As I stated in my article titled Follow-up on the Schooners Lemael & Booya , “I had previously written a series of articles regarding a number of sailing ships, but two in particular – the Booya and the Lemael. The series started with “Cyclone Tracy Shipwrecks” in our April 2005 newsletter (No.320). This was followed by “More About the Booya” in our July 2005 newsletter (No.323). The third article was titled “The Wreck of the Schooner Lemael” and it was published in our June 2007 newsletter (No.344). The final one in the series (until now) was “The Schooner BOOYA 4.0” in our January 2008 newsletter (No.350).”
I recently attended a Bird Life Australia workshop at the nearby Port River Sailing Club at Snowden’s Beach. I thought that I had entered heaven when stepped into the room and saw this setting: –
The view outside was just as pleasing: –
We were able to watch many vessels sailing by whilst we were at the workshop. We also got to see lots of dolphins swimming around in the river.
When I was seated for the workshop, I suddenly noticed this picture behind me: –
I was somewhat gob smacked to see the letters “EMAL” in the bottom left hand side of the picture. I quickly realized that the ship in the picture was the Argosy Lemal, a vessel that I had written about so many times in the past. The picture was a drawing or painting of the Argosy Lemal sailing off of Cape Otway. I quickly took a photograph of the picture whilst I had the opportunity to do so. I can’t quite make out the name of the artist.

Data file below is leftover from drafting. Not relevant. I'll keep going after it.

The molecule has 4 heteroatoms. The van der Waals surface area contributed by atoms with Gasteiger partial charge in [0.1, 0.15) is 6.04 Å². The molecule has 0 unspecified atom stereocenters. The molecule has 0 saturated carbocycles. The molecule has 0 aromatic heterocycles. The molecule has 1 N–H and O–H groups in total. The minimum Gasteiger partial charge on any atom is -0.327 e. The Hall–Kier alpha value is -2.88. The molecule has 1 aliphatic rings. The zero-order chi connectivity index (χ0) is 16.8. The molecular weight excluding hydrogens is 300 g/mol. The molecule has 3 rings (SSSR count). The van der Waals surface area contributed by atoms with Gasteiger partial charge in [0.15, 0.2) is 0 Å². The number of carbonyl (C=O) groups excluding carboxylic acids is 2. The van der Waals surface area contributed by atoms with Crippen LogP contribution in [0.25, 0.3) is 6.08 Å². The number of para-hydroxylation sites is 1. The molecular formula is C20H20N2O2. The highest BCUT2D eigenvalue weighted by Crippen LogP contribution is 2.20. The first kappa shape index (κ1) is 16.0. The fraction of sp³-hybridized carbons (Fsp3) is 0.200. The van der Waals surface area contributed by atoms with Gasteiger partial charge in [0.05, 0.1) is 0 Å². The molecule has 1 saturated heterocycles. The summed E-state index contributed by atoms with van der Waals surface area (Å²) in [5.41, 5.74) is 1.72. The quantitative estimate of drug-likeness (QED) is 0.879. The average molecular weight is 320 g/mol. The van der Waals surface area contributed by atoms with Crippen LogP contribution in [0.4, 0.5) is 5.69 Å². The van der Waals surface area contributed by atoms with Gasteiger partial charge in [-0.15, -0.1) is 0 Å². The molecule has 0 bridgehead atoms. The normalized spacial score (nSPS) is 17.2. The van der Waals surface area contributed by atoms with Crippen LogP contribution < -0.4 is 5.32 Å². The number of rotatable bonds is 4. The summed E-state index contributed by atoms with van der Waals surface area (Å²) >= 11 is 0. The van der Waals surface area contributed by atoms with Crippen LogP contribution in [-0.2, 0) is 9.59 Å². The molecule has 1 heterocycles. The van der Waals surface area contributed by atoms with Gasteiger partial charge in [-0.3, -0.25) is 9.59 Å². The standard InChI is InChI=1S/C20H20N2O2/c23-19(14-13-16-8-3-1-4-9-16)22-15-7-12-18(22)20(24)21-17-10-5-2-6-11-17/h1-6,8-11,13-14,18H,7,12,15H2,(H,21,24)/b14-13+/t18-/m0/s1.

I soon realized that much of the surrounding artefacts on the wall around the painting were actually from the Argosy Lemal, including the ship’s wheel. I made sure that I took many more photographs of the many artefacts during the lunch break, including this one of the ship’s wheel: –
The wheel featured this little plaque at its centre: –
The little plaque seems to feature a ship and the skull and crossbones.
There were several frames and a bell at the right of the wheel: –
Wheel with 2 frames alongside
A lady came over to talk to me about them all and she knocked one of the frames down and broke it. Fortunately, I had already managed to photograph it before it was broken: –
The 2 frames prior to the accident
The lady, whose name I forget, also told me that the bell was from the Argosy Lemal and that the photo left of the bell, and below the picture of the ship, either featured Captain Jim Gillespie or his wife (I forget which).
I often either mentioned or quoted Captain (James) Gillespie in my old articles, especially regarding his book “Traders Under Sail – The cutters, ketches and schooners of South Australia” (1994).
Captain Gillespie had been made a life member for the sailing club in 2000. His name and photo both featured left of the ship’s wheel: –
I took this close-up photo of Captain Gillespie: –
Captain Gillespie’s ‘Life Membership’ photo
I could not believe that all of the above-mentioned artefacts from the Argosy Lemal had been ‘sitting on my doorstep’ for some time without my knowledge. I felt extremely lucky to have been able to visit the sailing club and find them there.
This photo of the Booya (ex-Argosy Lemal) had been taken by C.Begg in 1972, two years before she was wrecked in Darwin on Christmas Day 1974 by Cyclone Tracy: –
The Booya (ex-Argosy Lemal)
(Taken by C.Begg in 1972)
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